Martin shook his head. He was oppressed by the utter squalidness of it all. Ruth Morse seemed farther removed than ever.

"I was," Jim went on with a boastful, nervous giggle. "I was loaded right to the neck. Oh, she was a daisy. Billy brought me home."

Martin nodded that he heard, - it was a habit of nature with him to pay heed to whoever talked to him, - and poured a cup of lukewarm coffee.

"Goin' to the Lotus Club dance to-night?" Jim demanded. "They're goin' to have beer, an' if that Temescal bunch comes, there'll be a rough-house. I don't care, though. I'm takin' my lady friend just the same. Cripes, but I've got a taste in my mouth!"

He made a wry face and attempted to wash the taste away with coffee.

"D'ye know Julia?"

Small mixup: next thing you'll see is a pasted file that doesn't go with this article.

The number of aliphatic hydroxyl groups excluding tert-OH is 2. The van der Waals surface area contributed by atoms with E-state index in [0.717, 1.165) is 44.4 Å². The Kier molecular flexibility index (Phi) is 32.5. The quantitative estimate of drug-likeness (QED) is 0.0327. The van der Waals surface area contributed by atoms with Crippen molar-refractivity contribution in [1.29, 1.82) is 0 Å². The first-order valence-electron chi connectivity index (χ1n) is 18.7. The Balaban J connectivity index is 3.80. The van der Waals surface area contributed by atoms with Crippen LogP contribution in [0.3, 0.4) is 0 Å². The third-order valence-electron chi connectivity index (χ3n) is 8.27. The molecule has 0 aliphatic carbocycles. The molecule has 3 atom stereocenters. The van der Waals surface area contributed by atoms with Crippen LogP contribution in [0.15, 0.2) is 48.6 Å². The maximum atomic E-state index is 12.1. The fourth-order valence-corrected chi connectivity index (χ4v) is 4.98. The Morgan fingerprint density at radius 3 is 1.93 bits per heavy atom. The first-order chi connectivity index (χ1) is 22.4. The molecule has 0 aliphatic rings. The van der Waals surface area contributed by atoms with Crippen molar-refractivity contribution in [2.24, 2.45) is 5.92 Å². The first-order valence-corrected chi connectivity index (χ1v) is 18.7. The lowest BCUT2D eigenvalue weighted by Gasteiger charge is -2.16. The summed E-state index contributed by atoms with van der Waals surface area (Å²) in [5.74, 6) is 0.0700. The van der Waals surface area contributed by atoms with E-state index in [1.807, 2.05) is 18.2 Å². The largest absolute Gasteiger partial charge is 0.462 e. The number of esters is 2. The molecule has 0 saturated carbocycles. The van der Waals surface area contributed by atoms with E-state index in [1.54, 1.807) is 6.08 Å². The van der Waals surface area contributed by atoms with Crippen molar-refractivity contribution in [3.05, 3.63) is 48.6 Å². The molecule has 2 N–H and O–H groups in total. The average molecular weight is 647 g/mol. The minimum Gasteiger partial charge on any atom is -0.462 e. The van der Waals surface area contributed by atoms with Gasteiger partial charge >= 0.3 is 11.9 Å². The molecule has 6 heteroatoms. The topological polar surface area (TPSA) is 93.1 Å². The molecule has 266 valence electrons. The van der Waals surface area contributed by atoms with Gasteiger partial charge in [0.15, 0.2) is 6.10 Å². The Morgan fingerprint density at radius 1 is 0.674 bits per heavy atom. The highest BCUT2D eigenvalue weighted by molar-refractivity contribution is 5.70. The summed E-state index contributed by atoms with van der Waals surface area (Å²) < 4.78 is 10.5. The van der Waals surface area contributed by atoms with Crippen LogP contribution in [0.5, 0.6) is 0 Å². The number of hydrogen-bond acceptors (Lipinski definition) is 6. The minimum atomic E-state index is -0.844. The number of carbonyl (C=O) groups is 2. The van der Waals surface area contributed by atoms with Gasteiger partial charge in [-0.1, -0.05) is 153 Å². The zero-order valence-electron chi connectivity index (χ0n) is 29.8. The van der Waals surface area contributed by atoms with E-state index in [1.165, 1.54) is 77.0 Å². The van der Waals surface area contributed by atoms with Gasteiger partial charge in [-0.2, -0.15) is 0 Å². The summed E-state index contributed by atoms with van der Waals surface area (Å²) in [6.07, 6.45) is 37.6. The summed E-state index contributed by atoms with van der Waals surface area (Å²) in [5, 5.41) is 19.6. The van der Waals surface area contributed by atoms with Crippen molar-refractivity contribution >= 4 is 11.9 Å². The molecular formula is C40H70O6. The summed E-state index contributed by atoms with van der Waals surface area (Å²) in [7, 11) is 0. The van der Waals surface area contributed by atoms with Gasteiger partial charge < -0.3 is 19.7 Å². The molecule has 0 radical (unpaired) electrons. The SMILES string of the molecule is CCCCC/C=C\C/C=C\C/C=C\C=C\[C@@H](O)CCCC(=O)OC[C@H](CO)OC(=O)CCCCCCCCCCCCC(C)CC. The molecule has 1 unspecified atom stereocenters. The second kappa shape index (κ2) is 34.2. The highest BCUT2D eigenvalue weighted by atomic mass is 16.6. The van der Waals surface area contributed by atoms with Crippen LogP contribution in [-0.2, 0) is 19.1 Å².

Martin shook his head.

"She's my lady friend," Jim explained, "and she's a peach. I'd introduce you to her, only you'd win her. I don't see what the girls see in you, honest I don't; but the way you win them away from the fellers is sickenin'."

"I never got any away from you," Martin answered uninterestedly. The breakfast had to be got through somehow.

"Yes, you did, too," the other asserted warmly. "There was Maggie."

"Never had anything to do with her. Never danced with her except that one night."

"Yes, an' that's just what did it," Jim cried out. "You just danced with her an' looked at her, an' it was all off. Of course you didn't mean nothin' by it, but it settled me for keeps. Wouldn't look at me again. Always askin' about you. She'd have made fast dates enough with you if you'd wanted to."

"But I didn't want to."

"Wasn't necessary. I was left at the pole." Jim looked at him admiringly. "How d'ye do it, anyway, Mart?"

"By not carin' about 'em," was the answer.

"You mean makin' b'lieve you don't care about them?" Jim queried eagerly.